Mountain Bikers Guide to Safe Riding in Bear Country

Susan Cameron on Rye Ridge Trail, Kananaskis Country, Alberta - photo by Ward CameronMountain biking is becoming increasingly popular in the Rocky Mountains, and with this popularity comes both added risk and increased responsibility. Mountain biking is dangerous due to the fact that the bikes move both fast and quiet. Also, the nature of the activity requires that most of the cyclists attention is on balance and control, and less is available for watching for bears. Cyclists need to take a more active approach to being bear aware. Here are some tips.

  •   Use a noise maker on your bike, such as bells. You need to make noise, especially because bikes move very fast and exceedingly quiet. Bells are a start, but using your voice is an even better noise maker.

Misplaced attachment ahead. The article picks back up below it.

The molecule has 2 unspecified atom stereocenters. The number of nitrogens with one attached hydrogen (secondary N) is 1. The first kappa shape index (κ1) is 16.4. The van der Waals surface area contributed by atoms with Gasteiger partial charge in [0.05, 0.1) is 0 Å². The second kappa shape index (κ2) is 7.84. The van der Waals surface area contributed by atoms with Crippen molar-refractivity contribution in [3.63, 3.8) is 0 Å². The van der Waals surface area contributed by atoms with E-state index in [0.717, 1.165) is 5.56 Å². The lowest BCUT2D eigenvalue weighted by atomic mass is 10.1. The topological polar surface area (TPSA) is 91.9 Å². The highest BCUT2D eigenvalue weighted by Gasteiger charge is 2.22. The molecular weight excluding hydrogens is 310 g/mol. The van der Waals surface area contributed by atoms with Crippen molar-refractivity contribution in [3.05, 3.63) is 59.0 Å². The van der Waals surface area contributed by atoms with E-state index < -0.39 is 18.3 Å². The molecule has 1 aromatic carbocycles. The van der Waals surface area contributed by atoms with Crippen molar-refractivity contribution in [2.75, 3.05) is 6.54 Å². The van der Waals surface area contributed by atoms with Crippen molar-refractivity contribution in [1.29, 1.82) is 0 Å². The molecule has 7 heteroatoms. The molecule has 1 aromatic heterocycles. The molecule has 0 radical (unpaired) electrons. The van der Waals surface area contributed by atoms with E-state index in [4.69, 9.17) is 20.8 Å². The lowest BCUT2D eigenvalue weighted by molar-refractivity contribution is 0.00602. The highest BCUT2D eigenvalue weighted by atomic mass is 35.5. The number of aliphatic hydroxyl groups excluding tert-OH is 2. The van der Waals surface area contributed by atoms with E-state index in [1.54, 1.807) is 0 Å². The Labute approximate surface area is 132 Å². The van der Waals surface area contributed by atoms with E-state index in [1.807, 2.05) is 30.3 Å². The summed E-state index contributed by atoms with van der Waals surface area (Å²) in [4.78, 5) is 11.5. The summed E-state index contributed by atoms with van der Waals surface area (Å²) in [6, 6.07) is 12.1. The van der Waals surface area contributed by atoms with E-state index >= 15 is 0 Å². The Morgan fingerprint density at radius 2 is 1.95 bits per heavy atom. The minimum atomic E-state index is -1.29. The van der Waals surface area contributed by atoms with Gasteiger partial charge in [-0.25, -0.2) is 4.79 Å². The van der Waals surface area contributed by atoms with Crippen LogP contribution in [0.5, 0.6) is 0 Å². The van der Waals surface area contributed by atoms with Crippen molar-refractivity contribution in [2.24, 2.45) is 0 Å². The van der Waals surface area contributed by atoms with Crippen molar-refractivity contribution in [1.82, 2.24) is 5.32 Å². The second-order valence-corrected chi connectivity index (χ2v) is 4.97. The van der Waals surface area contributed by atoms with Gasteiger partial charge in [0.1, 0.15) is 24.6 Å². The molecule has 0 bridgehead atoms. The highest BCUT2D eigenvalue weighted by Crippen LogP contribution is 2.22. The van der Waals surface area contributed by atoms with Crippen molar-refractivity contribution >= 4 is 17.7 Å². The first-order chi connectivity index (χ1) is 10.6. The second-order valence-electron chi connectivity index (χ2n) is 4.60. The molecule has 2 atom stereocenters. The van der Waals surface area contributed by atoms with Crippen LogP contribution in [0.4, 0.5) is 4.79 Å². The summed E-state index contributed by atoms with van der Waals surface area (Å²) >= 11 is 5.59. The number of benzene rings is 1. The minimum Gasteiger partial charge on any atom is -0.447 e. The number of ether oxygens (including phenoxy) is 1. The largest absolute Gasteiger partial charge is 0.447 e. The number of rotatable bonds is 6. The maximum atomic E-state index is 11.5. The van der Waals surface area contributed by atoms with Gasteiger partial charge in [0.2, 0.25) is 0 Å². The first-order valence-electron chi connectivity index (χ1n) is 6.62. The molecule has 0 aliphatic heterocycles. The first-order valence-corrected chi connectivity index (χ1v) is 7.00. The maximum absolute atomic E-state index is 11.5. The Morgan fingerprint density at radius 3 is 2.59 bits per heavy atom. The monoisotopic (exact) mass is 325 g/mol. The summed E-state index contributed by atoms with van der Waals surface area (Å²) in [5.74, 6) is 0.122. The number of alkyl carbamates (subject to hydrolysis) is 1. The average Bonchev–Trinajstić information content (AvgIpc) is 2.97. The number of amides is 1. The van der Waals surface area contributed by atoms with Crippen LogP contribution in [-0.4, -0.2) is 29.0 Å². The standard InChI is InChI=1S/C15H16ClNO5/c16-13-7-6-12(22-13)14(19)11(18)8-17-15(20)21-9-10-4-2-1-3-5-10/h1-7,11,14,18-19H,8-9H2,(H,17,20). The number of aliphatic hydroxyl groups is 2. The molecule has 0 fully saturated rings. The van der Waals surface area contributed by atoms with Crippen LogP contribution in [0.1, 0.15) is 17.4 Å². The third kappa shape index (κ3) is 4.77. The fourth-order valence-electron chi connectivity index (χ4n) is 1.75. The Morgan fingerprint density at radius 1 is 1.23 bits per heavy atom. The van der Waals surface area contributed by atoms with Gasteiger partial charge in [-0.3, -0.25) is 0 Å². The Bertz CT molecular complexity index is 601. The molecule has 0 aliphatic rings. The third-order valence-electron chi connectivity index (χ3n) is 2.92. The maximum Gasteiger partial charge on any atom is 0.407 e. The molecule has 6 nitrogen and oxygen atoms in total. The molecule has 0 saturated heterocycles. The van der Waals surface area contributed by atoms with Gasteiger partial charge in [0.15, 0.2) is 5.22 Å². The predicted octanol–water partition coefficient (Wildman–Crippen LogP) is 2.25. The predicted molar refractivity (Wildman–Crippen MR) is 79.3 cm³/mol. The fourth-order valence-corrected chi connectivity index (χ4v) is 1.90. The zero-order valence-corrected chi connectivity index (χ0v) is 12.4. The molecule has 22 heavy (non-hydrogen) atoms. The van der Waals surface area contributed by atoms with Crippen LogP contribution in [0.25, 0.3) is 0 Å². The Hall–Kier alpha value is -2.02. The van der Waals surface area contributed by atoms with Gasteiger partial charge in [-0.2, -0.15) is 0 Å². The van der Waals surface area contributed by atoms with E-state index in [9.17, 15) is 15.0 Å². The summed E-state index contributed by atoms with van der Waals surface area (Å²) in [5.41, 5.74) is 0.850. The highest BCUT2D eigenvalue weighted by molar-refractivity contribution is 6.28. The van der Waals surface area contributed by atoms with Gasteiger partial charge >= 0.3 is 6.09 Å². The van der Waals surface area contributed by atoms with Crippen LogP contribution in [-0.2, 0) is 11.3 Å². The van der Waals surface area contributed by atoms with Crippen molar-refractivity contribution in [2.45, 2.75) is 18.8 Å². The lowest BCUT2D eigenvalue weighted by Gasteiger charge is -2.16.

• Watch for bear signs. If you suspect a bear may be in the area (based on food plants or signs), leave the area if possible, or at the very least, make an excessive amount of noise.

  • Avoid riding downhill at a high rate of speed. Should a bear suddenly appear, you will have less opportunity to react if you are moving quickly. This is especially true on winding hills where bears may be feeding around the next corner.

  • Avoid riding trails that are lined with seasonal food sources. This includes trails that pass through avalanche slopes in the spring, as well as those that go through patches of buffaloberry in August and early September.

  • Ride in groups. This will increase your noise level, and also ensure that there will be someone to assist you if necessary.


All Material Ward Cameron 2005